People learn things all their lives. They learn various skills in order to live.. In these skills there are language learning and many other kinds of learning. This paper is intended to show some differences between second language learning and skill learning. Theories on Second Language Acquisition and Motor Skill learning are introduced exclusively.

  9. Facilitating vocabulary acquisition of young English language learners.

    Science.gov (United States)

    Lugo-Neris, Mirza J; Jackson, Carla Wood; Goldstein, Howard

    2010-07-01

    This study examined whether English-only vocabulary instruction or English vocabulary instruction enhanced with Spanish bridging produced greater word learning in young Spanish-speaking children learning English during a storybook reading intervention while considering individual language characteristics. Twenty-two Spanish-speaking children learning English (ages 4-6) who participated in a summer education program for migrant families were randomly assigned to receive 2 weeks of each instruction: (a) word expansions in English or (b) English readings with word expansions in Spanish. Researcher-created measures of target vocabulary were administered, as were English and Spanish standardized measures of language proficiency and vocabulary. Results revealed significant improvement in naming, receptive knowledge, and expressive definitions for those children who received Spanish bridging. Spanish expansions produced the greatest gains in the children's use of expressive definitions. Initial language proficiency in both languages was found to affect participants' gains from intervention, as those with limited skills in both languages showed significantly less vocabulary growth than those with strong skills in Spanish. Additional benefits to using Spanish expansions in vocabulary instruction were observed. Future research should explore additional ways of enhancing the vocabulary growth of children with limited skills in both languages in order to support and strengthen the child's first language and promote second language acquisition.

  10. Language Learning Strategies of Multilingual Adults Learning Additional Languages

    Science.gov (United States)

    Dmitrenko, Violetta

    2017-01-01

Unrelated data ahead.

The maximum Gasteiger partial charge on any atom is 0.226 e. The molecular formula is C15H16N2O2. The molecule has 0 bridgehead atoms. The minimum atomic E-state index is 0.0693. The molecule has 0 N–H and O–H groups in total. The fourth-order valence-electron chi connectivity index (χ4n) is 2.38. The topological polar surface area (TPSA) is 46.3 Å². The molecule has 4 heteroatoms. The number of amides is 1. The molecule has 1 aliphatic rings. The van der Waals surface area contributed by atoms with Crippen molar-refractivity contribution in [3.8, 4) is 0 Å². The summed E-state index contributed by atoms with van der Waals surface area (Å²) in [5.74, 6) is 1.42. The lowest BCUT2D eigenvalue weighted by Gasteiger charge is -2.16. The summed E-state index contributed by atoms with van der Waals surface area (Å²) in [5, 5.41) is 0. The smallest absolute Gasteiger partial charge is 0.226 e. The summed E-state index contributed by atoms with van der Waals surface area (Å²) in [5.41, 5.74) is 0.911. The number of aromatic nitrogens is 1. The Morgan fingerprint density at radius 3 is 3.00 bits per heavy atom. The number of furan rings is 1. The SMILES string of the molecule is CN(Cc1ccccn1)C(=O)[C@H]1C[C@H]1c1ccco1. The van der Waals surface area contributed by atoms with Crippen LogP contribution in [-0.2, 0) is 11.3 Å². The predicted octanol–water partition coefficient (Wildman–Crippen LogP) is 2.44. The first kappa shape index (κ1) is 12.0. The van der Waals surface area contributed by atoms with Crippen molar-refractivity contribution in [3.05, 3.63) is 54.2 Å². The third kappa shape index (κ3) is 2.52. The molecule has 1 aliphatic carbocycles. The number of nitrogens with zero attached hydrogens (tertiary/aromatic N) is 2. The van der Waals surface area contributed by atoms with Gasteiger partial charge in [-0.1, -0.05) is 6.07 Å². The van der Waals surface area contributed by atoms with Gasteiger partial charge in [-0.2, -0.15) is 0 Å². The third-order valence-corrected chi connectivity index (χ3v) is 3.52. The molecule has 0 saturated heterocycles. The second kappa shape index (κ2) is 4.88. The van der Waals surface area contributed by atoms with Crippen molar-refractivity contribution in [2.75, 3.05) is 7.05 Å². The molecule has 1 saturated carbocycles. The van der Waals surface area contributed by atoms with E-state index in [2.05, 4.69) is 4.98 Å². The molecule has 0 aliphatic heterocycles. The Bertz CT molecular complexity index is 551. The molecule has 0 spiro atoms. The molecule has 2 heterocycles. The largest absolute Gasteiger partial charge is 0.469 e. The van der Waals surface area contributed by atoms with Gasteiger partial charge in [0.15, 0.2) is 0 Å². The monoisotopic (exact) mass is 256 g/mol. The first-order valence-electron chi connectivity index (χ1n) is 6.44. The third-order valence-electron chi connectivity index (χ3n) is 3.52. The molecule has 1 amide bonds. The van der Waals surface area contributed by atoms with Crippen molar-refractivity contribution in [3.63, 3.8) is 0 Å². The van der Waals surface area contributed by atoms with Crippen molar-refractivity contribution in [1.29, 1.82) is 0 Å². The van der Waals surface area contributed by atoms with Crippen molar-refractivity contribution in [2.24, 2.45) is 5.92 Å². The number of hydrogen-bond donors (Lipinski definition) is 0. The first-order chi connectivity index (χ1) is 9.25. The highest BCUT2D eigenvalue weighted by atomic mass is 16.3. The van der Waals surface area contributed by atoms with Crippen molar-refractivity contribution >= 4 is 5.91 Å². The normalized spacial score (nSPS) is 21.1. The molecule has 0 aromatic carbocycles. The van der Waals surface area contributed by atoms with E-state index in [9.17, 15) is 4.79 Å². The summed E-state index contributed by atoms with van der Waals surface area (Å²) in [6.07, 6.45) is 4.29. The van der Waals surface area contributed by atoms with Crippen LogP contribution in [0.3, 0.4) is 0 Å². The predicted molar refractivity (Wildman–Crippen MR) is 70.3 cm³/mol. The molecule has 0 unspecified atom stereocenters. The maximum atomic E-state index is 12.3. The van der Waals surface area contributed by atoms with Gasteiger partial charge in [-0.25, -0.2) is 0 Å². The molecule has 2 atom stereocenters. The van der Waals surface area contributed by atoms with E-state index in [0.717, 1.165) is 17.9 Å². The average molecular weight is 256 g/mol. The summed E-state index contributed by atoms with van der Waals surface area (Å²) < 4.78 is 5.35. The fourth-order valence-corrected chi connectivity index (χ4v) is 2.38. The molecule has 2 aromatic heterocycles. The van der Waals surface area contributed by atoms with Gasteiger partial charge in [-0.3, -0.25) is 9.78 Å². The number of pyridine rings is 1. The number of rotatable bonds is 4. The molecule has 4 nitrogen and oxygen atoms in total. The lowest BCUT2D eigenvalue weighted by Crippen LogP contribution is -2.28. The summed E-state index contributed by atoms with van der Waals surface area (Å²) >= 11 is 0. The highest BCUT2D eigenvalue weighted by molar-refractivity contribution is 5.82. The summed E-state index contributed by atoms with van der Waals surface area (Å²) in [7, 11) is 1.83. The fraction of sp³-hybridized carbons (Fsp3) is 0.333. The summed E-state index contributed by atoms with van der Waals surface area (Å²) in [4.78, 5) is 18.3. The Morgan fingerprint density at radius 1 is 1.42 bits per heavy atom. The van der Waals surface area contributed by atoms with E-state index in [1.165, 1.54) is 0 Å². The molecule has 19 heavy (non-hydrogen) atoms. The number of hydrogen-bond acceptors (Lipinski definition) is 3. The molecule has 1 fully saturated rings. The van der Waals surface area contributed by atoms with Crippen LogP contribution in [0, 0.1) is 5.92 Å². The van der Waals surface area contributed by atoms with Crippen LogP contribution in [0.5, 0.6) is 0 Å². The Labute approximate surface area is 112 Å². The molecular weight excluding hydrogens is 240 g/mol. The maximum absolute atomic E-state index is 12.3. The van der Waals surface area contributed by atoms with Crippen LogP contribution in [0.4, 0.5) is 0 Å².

The main goal consisted in identifying and bringing together strategies of multilinguals as a particular learner group. Therefore, research was placed in the intersection of the three fields: language learning strategies (LLS), third language acquisition (TLA), and the didactics of plurilingualism. First, the paper synthesises the major findings…

  11. Language Learning Strategies of Multilingual Adults Learning Additional Languages

    Science.gov (United States)

    Dmitrenko, Violetta

    2017-01-01

    The main goal consisted in identifying and bringing together strategies of multilinguals as a particular learner group. Therefore, research was placed in the intersection of the three fields: language learning strategies (LLS), third language acquisition (TLA), and the didactics of plurilingualism. First, the paper synthesises the major findings…

  12. Facilitating Vocabulary Acquisition of Young English Language Learners

    Science.gov (United States)

    Lugo-Neris, Mirza J.; Jackson, Carla Wood; Goldstein, Howard

    2010-01-01

    Purpose: This study examined whether English-only vocabulary instruction or English vocabulary instruction enhanced with Spanish bridging produced greater word learning in young Spanish-speaking children learning English during a storybook reading intervention while considering individual language characteristics. Method: Twenty-two…

  13. Theoretical Study of First Language Transfer in Second Language Learning

    Institute of Scientific and Technical Information of China (English)

    邱达希

    2015-01-01

    The role and impact offirst language knowledge and how it affects Chinese learners' learning process are significant issues in second language learning.In discussing the role of first language transfer in second language learning,the theoretical understanding of first language transfer will be considered.The next section will go into further detail in the implications and suggestions for teaching and learning English writing and finally conclusions will be drawn from the reading and discussions within this paper.

  14. Theoretical Study of First Language Transfer in Second Language Learning

    Institute of Scientific and Technical Information of China (English)

    邱达希

    2015-01-01

    The role and impact of first language knowledge and how it affects Chinese learners’ learning process are significant issues in second language learning.In discussing the role of first language transfer in second language learning,the theoretical understanding of first language transfer will be considered.The next section will go into further detail in the implications and suggestions for teaching and learning English writing and finally conclusions will be drawn from the reading and discussions within this paper.

  15. LEARNING HOW TO LEARN A LANGUAGE

    CERN Multimedia

    Language Training; Tel. 73127; Andrée Fontbonne; Tel. 72844

    2001-01-01

    This bilingual seminar is for anyone who would like to develop learning strategies and skills for learning a foreign language. Languages: French and English. Length: 3 days, 7 hours per day. Dates: 7, 8, 9 March 2001. Price: 462 CHF per person (for a group of 8 people). If you are interested, please enrol through our Web pages: http://training.web.cern.ch/Training/LANG/lang0_F.html